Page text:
Wednesday, February 24, 2016

Vases for Flowers

I've recently been to the exhibition in the Gallery of Decorative Art of 20th -21st centuries. There were shown vases for different occasions, such as vintage glass vases, wood pots to ceramic ones. It was interesting to look at and to think what vase I'd choose for cutting flowers. By the way I suppose glass and ceramic vases suit any occasion.

Some people avoid glass vases because flower stems are clearly visible through the glass. I liked the second glass vase (above), and I've imagined it with rose 'Pristine' long stems, it would be wonderful!
Another one in a shape of yellowish wine glass is elegant and I believe it's good for small flowers as daisies, primulas or lily of valley. What do you guess?

As flower design experts say 'many styles consist of: everyday vases, cylinder, square and twisted glass vases, that come in all different sizes and colors'. I've never mused about many styles of vases and decided to learn more. They also say 'The best shape for a vase is an hourglass: wide at the bottom, narrowed somewhere in the middle, and slightly flared at the top'. Amazingly but many people don't love this shape of vase.

The shape of above vase is similar to an electrical insulator and an image of electrical transmission wire lines decorates its upper part. How strange! 

These ceramic vases are a bit gruff for my taste, I'd never bought them. But perhaps some people would like to put flowers inside the Egyptian pharaoh head, who knows?

I liked ceramic vases imitated gems as ruby reds with lapis blues, emerald greens, or amethyst purples. This shape reminds me an antic roman vase, doesn't it?

There also were small ceramic vases like this white spherical one, they were very nice, and I believe it would be very pretty with sweet williams or cornflowers.

I consider this above small vase decorated with long red stems would be pretty with white flowers, and looking at the next one I was mystified: a very open vase is, flowers may fall down. What is it for, what do you assume

And what do you think about vases? Which of vases would you like to have at home?

Thursday, February 4, 2016

Precious Flowers

      Today I want to tell you about the famous citizen of St. Petersburg. 
His name was Carl Faberge, he was the great expert in minerals, a recognized authority in this area, he also was the appraiser of gems at the Imperial court in Russia. Most often Easter eggs are associated with the name of Faberge, but the other side there was the manufacture of precious flowers in tiny vases which brought international fame to Faberge's production.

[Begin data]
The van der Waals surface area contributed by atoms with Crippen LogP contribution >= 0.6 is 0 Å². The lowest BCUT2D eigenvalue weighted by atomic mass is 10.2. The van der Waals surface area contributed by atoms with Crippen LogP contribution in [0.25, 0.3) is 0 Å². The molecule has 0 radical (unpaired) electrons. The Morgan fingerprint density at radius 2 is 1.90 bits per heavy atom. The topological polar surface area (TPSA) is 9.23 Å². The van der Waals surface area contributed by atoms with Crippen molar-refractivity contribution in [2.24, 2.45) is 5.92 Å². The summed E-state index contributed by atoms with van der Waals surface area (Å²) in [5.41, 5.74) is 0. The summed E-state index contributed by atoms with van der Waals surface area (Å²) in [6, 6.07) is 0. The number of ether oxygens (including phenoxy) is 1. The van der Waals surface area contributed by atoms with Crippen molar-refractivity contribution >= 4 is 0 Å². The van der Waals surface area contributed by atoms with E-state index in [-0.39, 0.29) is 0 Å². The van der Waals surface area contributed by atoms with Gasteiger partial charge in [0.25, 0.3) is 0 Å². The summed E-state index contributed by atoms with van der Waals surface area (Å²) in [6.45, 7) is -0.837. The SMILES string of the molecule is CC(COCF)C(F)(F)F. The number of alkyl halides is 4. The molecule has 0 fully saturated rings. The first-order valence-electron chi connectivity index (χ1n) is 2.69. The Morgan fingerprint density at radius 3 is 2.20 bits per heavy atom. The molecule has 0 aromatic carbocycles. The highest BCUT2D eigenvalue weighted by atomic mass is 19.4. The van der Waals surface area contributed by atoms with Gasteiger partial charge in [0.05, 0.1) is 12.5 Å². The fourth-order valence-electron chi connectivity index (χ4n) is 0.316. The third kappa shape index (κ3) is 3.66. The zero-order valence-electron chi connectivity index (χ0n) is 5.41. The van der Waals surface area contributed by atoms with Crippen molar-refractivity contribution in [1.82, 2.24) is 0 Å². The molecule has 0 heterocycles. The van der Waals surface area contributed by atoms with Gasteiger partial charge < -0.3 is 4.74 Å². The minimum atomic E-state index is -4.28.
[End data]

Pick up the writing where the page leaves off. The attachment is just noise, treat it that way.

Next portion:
Gravers skillfully treated pieces of rock crystal, creating the impression that the vase is filled with water.
All Faberge's precious flowers perfectly combine the artist’s imagination, the skill of a virtuoso enameler, painstaking work of a jeweler and stone-cutters, using amazing beauty of the gems of Siberia, the Urals and the Caucasus.

'Sculpture vase with flowers',  'Rose rugosa',  
'Snowdrop' and 'Snowdrops in a vase'
Gold, rock crystal, casting, carving, engraving, polishing. 1880

Rock crystal and chalcedony, carnelian and agate, aquamarine and opal, jasper, obsidian, jade, rhodonite stones and other were selected by artists with great taste. In addition, they could change the natural color of the mineral to give them the right shades and tones.

'Vase with flowers' and 'Blue bells'

      'Flower Lily', 'Daffodil', 'Dandelion'

Unique 'Flower Lily’, 1900, made of gold, jade, rock crystal, pearls. Among the owners of this fine work were the Dowager Empress Maria Feodorovna, and the wife of Nicholas II, Empress Alexandra.
Fine flower ‘Dandelion’ is a symbol of impermanence of life, made from gold, rock crystal, diamond, casting, carving, engraving, polishing, enamel. 1880

Here is a house in Great Morskaya Street, St. Petersburg where Peter Carl Faberge and his family lived and the jewelry store and workshops were located.

The portrait of Peter Carl Faberge
May 30, 1846, Saint Petersburg - September 24, 1920, Lausanne, Switzerland 

  'Lily of valley in a basket', 'Forget-me-not', 'Lily of valley'. 
Gold, pearls, lapis lazuli, rock crystal, casting, carving, engraving, polishing. 1880

According to the property inventory of the Grand Duchess Maria Pavlovna's  palace, 33 flowers were in her collection: cornflowers, forget-me-not, cacti and a dandelion made of gold and diamonds on a gold stalk with jade leaves in a vase of rock crystal.
That's the story of Carl Faberge, one of the most famous Saint Petersburg citizen. I hope you loved his beautiful flowers of gems.  
Have you before known about Carl Faberge? 
Have you seen any things of his production somewhere?

P.S. Click on photo to enlarge it.

More about Faberge here